The Friday Market Minute
- Global stocks attempt a Friday rally amid the worst week for stocks since the global financial crisis.
- The dollar eases and oil gains, pulling emerging market stocks higher and setting up Wall Street for a solid Friday open.
- U.S. lawmakers debate $1 trillion coronavirus relief bill.
- Coronavirus deaths top 10,000 worldwide, however, with cases nearing 250,000 as California orders its 40 million citizens to shelter at home.
- Oil turns negative after Russia rejects reports that President Trump may intervene in the ongoing price war with Saudi Arabia.
- Bond markets steady after the Fed's $450 billion in swap lines, as well as new QE programs from the ECB and the BoE in Europe, with 10-year Treasuries holding at 1.02%
- The VIX slides to 69 points, the lowest in nearly a week, but quadruple witching hour awaits Wall Street on the third Friday of the quarter end.
- U.S. equity futures suggest solid opening bell gains ahead of existing home sales data at 10:00 am Eastern time.
U.S. equity futures bounced higher Friday, while global stocks attempted a late-week rally following historic sell-offs in markets around the world, but with coronavirus deaths topping 10,000 and California ordering its 40 million citizens to stay at home, investors could face another wild day on Wall Street.
The U.S. dollar index, which tracks the greenback against a basket of six global currencies, eased notably in overnight trading, thanks in part to a deeper risk appetite in Asia trading and some $450 billion in swap lines unleashed yesterday by the Federal Reserve.
The dollar's advance this week, during which it gained nearly 3.5% against its peers, has put significant stress on emerging market economies and helped trigger broad-based selling in markets from gold to U.S. Treasuries.
The dollar's overnight gains were also paralleled by a sharp rally in global crude prices, which jumped more than 5% in early European dealing amid reports that President Donald Trump is prepared to intervene in the ongoing price war between Saudi Arabia and Russia that has driven markets to their lowest levels in nearly 20 years.
Oil pared gains, however, after Russia said it didn't need mediation with Riyadh and that it was comfortable with a global price of $25 a barrel.
Still, the early combination of dollar weakness and oil strength, matched with the prospect of a Senate relief package of around $1 trillion to cushion the impact of the impending U.S. recession, helped stocks book solid overnight gains, setting up Wall Street for a firm Friday rally amid the worst week since the global financial crisis.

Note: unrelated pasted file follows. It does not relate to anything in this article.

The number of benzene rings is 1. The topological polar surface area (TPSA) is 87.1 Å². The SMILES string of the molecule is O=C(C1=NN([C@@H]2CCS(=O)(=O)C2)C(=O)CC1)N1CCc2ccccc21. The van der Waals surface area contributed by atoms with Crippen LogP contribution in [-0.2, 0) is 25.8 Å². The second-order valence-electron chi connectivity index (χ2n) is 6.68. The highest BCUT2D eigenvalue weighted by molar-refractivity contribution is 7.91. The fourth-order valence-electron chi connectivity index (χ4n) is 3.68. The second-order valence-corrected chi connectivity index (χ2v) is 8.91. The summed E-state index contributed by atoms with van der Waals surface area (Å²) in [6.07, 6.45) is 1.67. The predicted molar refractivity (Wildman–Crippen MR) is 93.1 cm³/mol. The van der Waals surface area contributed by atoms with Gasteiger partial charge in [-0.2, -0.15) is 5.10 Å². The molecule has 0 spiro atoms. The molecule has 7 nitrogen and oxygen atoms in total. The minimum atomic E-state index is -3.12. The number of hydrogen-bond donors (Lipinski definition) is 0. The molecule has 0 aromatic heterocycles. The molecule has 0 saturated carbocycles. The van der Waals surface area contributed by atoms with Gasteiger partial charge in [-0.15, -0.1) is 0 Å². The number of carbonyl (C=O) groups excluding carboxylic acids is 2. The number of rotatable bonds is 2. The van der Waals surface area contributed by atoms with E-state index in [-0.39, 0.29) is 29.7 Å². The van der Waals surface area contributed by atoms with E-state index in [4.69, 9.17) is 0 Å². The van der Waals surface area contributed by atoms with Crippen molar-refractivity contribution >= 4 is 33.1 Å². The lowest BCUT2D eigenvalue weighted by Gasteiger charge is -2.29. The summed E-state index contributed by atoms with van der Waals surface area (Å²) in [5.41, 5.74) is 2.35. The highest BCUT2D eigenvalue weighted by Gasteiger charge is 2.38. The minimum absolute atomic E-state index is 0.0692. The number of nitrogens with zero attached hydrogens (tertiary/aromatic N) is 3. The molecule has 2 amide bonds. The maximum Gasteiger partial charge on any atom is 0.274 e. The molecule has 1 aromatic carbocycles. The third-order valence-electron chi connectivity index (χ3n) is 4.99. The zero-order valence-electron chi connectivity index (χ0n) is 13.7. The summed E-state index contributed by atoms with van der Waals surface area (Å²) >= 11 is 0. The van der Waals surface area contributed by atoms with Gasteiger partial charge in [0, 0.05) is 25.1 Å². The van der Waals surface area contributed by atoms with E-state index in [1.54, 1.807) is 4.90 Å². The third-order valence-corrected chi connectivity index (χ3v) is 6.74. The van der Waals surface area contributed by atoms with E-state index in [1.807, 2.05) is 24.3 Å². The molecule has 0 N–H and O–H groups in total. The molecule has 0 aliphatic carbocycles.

Contracts tied to the Dow Jones Industrial Average suggest a 180 point opening bell gain while those linked to the S&P 500 are indicating a 17 point advance for the broader benchmark. Nasdaq futures are guiding to a 184 point gain for the tech-focused index.
The CBOE's key volatility gauge, known as the VIX, was marked 4% lower at 69.06, and some 13 points south of its record high, meaning options traders are pricing in a 69% chance that the S&P 500 will rise or fall by 69% over the next year.
Stocks will, however, face the potential of increased volatility thanks to what is known as quadruple witching hour, a condition unique to the third Friday of the final month of each quarter during which investors clean our positions in index and stock options.
California Governor Gavin Newsom’s decision to issue a shelter-in-place order, however, as well as a global coronavirus case count of nearly 250,000, with more than 10,000 deaths, is also likely to weigh on equity market sentiment.
“A state as large as ours, a nation-state, is many parts, but at the end of the day, we’re one body," Governor Newsom said in a statement. "There’s a mutuality, there’s a recognition of our interdependence that requires of this moment that we direct a statewide order for people to stay at home,”
Still, European stocks were able to hold solid gains through the opening hour of the session -- a rare feat in this historic week -- following the Bank of England's emergency rate cut yesterday and the European Central Bank's easing two days earlier.
The Stoxx 600 was marked 3% higher in Frankfurt, lead to the upside by Germany's DAX performance index, while Britain's FTSE jumped 2.2% on the strength of banking and energy stocks.
The U.S. dollar index slipped 1.3% to 101.40 in overnight trade, although it's still hovering at a three-year high, while gold jumped 2.2% to $1,511.00 per ounce
Overnight in Asia, Japan's Nikkei 225 was closed for the country's Spring Equinox holiday, but a softer yen -- the region's traditional safe-haven trade --- as well as planned stimulus from China lifted the MSCI ex-Japan index by more than 5% heading into the final hours of trading, although the benchmark is still down more than 20% over the past two weeks.